The journey to Muar was approximately 170Km, taking about 2.5 hours. Time to relax. I recounted my objectives for this trip:
Eat mee bandung
Try / buy mee siput
Eat at Glutton Street
Buy otak-otak from Otak-Otak Cheng Boi
Have coffee at Kopi 434 & buy coffee powder
The bus arrived at Terminal Bentayan Muar (or Bentayan Bus Terminal) at 11:20am — 10 minutes earlier than expected.
The last time I was in Muar, about three years ago, the small town was flash-flooded after a heavy rain and I had to cut short my trip just after lunch. Apart from being marooned outside a closed shop for about an hour, I had to wade through knee-deep muddy water to get to the bus terminal to "flee" the water town. Seeing the cloudy sky, I hoped that it would not rain heavily this time.
I noted that Cafe 434 (or Sai Kee Kopi 434) was situated right opposite the bus terminal. The cafe was one of my objectives in Muar, and I would be visiting it towards the end of my tour, to have a coffee-break before taking the bus back to Johor Bahru.
There was an overhead bridge right beside the bus terminal for crossing Jalan Maharani, a rather busy road, but I decided to check out some nearby sights and skipped the overhead bridge.
The bus terminal was situated right beside the Muar River, which split Muar district into two. There were fishing boats moored along the riverbanks. Following Jalan Maharani towards the old town, I came to Sultan Ismail Bridge that spanned across Muar River. This bridge led to Malacca. Facing Sultan Ismail Bridge was Muar Clock Tower, less than 100 metres away in a roundabout.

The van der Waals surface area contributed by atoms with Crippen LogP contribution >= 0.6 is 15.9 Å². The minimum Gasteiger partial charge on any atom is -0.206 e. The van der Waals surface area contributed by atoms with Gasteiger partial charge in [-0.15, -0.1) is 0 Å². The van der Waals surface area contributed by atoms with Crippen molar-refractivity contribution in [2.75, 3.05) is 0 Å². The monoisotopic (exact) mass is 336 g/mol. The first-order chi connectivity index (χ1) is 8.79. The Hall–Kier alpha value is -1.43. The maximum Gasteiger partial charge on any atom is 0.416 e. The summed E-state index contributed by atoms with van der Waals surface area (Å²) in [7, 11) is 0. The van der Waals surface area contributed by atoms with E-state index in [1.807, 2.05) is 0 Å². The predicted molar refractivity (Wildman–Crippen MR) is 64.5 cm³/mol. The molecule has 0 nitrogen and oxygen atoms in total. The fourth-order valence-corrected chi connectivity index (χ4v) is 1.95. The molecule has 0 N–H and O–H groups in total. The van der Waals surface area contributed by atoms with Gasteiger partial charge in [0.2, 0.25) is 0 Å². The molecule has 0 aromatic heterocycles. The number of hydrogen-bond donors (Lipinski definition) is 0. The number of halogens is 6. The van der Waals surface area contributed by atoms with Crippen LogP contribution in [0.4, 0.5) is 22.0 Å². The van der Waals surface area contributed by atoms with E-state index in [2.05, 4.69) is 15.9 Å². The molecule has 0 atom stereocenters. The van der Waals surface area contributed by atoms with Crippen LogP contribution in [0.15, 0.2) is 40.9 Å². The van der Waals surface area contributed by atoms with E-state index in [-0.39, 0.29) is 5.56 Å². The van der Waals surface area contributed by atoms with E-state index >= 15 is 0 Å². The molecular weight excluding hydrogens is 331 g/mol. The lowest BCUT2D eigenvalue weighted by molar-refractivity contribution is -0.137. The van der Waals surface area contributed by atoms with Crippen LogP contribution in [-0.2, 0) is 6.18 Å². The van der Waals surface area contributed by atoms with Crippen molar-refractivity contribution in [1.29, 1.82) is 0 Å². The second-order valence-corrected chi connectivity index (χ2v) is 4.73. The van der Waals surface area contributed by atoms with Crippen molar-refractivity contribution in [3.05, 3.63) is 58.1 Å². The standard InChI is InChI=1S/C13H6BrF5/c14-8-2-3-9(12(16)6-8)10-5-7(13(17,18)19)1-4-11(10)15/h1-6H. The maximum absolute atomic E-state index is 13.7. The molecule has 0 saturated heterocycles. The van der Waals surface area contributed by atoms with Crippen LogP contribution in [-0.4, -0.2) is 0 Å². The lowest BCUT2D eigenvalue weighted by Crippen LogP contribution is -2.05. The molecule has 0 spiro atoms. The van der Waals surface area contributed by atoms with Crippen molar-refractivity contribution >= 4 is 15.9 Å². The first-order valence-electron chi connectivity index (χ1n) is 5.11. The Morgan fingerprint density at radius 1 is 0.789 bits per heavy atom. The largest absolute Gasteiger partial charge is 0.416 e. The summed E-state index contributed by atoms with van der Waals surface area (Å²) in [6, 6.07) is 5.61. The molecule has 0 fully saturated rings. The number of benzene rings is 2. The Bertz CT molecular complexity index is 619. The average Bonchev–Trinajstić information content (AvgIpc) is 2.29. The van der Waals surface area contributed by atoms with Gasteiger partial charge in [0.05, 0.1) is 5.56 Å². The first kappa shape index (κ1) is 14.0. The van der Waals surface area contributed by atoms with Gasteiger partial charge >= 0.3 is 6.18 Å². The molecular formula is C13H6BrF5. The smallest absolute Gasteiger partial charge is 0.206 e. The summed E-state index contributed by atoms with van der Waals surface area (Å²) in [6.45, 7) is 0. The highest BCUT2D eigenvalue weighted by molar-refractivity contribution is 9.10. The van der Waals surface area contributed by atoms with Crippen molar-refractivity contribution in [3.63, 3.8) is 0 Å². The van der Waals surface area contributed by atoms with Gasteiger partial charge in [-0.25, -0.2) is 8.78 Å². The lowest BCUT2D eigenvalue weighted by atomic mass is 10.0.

Lazy to walk back to the overhead bridge, I crossed the busy road near the roundabout, walked passed the clock tower and proceeded to the historical town.
Muar was proclaimed as the royal town of Johor by the Sultan in 2012. It was a small town with well-preserved pre-war structures. Comparing to Malacca Old Town, Muar Old Town was less touristy, less crowded and more "local". Most tourists visited Muar for pilgrimages and the cheap local food here.
Following Google Maps on my phone, I walked to Wah San Kopitiam (华山咖啡店) where the famous Abu Bakar Hanipah stall was located. Once inside the shop, I ordered the Muar-originated mee bandung for RM7.00, 4 sticks of daging (beef) satay for RM1.00 each and a cup of traditional coffee (RM1.60).
The yellow noodle dish was added with dried shrimps, a boiled egg, some vegetables, bits of dried beef and topped with a sauce made from finely-ground spices. The thick gravy was well-blended so it would not be too spicy, too sour or too sweet. I had tried Abu Bakar Hanipah's mee bandung once before but I could not remember its taste after 3 years.